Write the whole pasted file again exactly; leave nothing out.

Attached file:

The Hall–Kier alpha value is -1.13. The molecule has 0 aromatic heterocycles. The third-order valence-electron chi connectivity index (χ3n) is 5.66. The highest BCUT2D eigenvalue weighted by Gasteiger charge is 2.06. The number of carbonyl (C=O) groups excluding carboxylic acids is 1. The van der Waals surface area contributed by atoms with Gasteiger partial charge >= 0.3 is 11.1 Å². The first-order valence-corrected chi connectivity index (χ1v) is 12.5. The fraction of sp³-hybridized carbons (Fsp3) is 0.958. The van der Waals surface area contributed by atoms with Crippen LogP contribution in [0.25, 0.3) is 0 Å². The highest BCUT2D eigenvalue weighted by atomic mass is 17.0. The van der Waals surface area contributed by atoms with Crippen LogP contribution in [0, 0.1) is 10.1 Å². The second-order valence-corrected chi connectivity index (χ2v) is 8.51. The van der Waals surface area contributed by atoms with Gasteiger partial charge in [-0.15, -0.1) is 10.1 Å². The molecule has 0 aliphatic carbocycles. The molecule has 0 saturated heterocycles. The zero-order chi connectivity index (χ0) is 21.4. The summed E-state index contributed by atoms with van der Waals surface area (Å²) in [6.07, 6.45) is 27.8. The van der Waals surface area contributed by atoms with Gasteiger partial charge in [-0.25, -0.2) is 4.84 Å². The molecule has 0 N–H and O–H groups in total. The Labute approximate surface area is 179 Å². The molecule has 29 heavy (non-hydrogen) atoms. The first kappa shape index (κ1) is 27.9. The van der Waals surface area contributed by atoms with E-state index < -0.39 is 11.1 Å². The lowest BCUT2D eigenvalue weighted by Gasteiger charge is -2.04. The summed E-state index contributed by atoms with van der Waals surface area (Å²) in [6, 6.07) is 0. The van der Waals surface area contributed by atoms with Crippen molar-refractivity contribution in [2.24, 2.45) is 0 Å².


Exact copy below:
The Hall–Kier alpha value is -1.13. The molecule has 0 aromatic heterocycles. The third-order valence-electron chi connectivity index (χ3n) is 5.66. The highest BCUT2D eigenvalue weighted by Gasteiger charge is 2.06. The number of carbonyl (C=O) groups excluding carboxylic acids is 1. The van der Waals surface area contributed by atoms with Gasteiger partial charge >= 0.3 is 11.1 Å². The first-order valence-corrected chi connectivity index (χ1v) is 12.5. The fraction of sp³-hybridized carbons (Fsp3) is 0.958. The van der Waals surface area contributed by atoms with Crippen LogP contribution in [0.25, 0.3) is 0 Å². The highest BCUT2D eigenvalue weighted by atomic mass is 17.0. The van der Waals surface area contributed by atoms with Crippen LogP contribution in [0, 0.1) is 10.1 Å². The second-order valence-corrected chi connectivity index (χ2v) is 8.51. The van der Waals surface area contributed by atoms with Gasteiger partial charge in [-0.15, -0.1) is 10.1 Å². The molecule has 0 aliphatic carbocycles. The molecule has 0 saturated heterocycles. The zero-order chi connectivity index (χ0) is 21.4. The summed E-state index contributed by atoms with van der Waals surface area (Å²) in [6.07, 6.45) is 27.8. The van der Waals surface area contributed by atoms with Gasteiger partial charge in [-0.25, -0.2) is 4.84 Å². The molecule has 0 N–H and O–H groups in total. The Labute approximate surface area is 179 Å². The molecule has 29 heavy (non-hydrogen) atoms. The first kappa shape index (κ1) is 27.9. The van der Waals surface area contributed by atoms with E-state index < -0.39 is 11.1 Å². The lowest BCUT2D eigenvalue weighted by Gasteiger charge is -2.04. The summed E-state index contributed by atoms with van der Waals surface area (Å²) in [6, 6.07) is 0. The van der Waals surface area contributed by atoms with Crippen molar-refractivity contribution in [2.24, 2.45) is 0 Å².